What have been your main areas of interest within the field of SCI/rehabilitation medicine?
I have an extra interest in the management of neurogenic bladder in SCI because I just love to see how the team comes together to contribute so much to this. As a team, we can design the best bladder management programme for each patient to get the best results. We have a saying here that, “Together each achieves more.”
Please tell us about the situation related to medical care and rehabilitation of persons with SCI in your hospital and in Malaysia in general.
I am very grateful to have been able to see and contribute to the development of rehabilitation medicine services in Malaysia. After I graduated from the Master of Rehabilitation Medicine programme in 2005, I served in two government state hospitals. During that time, rehabilitation medicine was still very much an unknown to most of the hospitals in Malaysia. I consider myself to be very lucky to have had the opportunity to personally experience the challenges in starting a rehabilitation medicine service in each of the hospitals where I worked. When I first started the service in one of the hospitals, I did not have my own chair to sit on or my own table to do work. However, with the strong support from hospital administrators and my colleagues, the services progressed very well. After about 4 years, we managed to open a rehabilitation ward and clinic for our patients. Now, Malaysia has a total of 86 rehabilitation physicians serving in 16 government hospitals, 7 university hospitals, 6 private hospitals and one social security rehabilitation centre.
Management of rehabilitation patients in Malaysia in general has its own unique challenges. As Malaysia is a multiracial country, not only do we manage patients from various races, but we also have to deal with various languages, dialects, cultures, religions and socioeconomic backgrounds. The key points to successful management are respect for all the differences and treating each patient as a special individual who deserves the best treatment regardless of social background.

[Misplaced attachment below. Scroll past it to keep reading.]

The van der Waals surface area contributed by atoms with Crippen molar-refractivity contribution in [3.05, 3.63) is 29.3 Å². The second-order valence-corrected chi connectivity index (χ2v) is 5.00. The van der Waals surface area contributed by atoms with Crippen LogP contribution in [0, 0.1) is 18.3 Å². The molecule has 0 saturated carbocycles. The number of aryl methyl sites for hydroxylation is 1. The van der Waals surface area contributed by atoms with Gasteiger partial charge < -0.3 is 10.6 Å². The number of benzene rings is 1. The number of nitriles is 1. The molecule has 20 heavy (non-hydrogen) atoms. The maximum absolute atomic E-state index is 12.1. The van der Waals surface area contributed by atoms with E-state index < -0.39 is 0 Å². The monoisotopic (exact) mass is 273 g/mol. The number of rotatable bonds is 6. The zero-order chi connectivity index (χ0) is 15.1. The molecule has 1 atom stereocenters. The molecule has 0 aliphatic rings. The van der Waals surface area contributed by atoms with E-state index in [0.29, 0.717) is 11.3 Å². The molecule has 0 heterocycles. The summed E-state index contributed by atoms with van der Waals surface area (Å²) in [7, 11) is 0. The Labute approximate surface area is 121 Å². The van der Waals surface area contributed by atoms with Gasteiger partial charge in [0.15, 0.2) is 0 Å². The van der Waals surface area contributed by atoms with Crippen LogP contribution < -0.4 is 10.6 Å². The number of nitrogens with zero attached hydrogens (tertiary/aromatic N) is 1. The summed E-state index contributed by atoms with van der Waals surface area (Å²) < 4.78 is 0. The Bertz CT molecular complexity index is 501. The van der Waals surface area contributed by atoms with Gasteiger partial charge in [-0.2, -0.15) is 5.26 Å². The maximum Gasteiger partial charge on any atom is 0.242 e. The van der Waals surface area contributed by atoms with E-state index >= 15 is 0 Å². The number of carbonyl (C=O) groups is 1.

What improvements in the lives of persons with SCI and other disabilities in Malaysia have you seen over the years?
Over the years, with the expansion of rehabilitation medicine services in Malaysia, I see less and less of our patients suffering from medical complications related to SCI such as pressure ulcers and joint contractures. On the other hand, I am seeing more and more of our patients able to live independently. A large number of our patients have been reintegrated back into the society and have become productive members of the community. Some of our patients are now serving the community through their original professions despite the various physical disabilities that they have.
What accomplishments are you most proud of?
I am very grateful to have been able to initiate a spiritual support programme at my current workplace. This program is aimed at encouraging and helping patients participate in their spiritual activities. By this, we are hoping to be able to help them achieve optimal spiritual health and ultimately reach a more holistic recovery at the end of their rehabilitation programme. Under this programme, we organise a number of activities which include providing a disabled-friendly praying area for patients who are wheelchair dependent. We also provide the necessary equipment for our patients to perform their prayers and guide them on how to perform the ritual despite the physical limitations that they have. We also provide free food for suhur for patients who are well enough to fast during the month of Ramadhan. This spiritual support programme gives me the utmost satisfaction in my management of patients with SCI because I have a chance not only to manage their physical disabilities, but also to help them become more holistically healthy.
In my 12 years experience of working as a rehabilitation physician, the most interesting experience was when a newly paraplegic patient requested of our team to help him prepare to perform Haj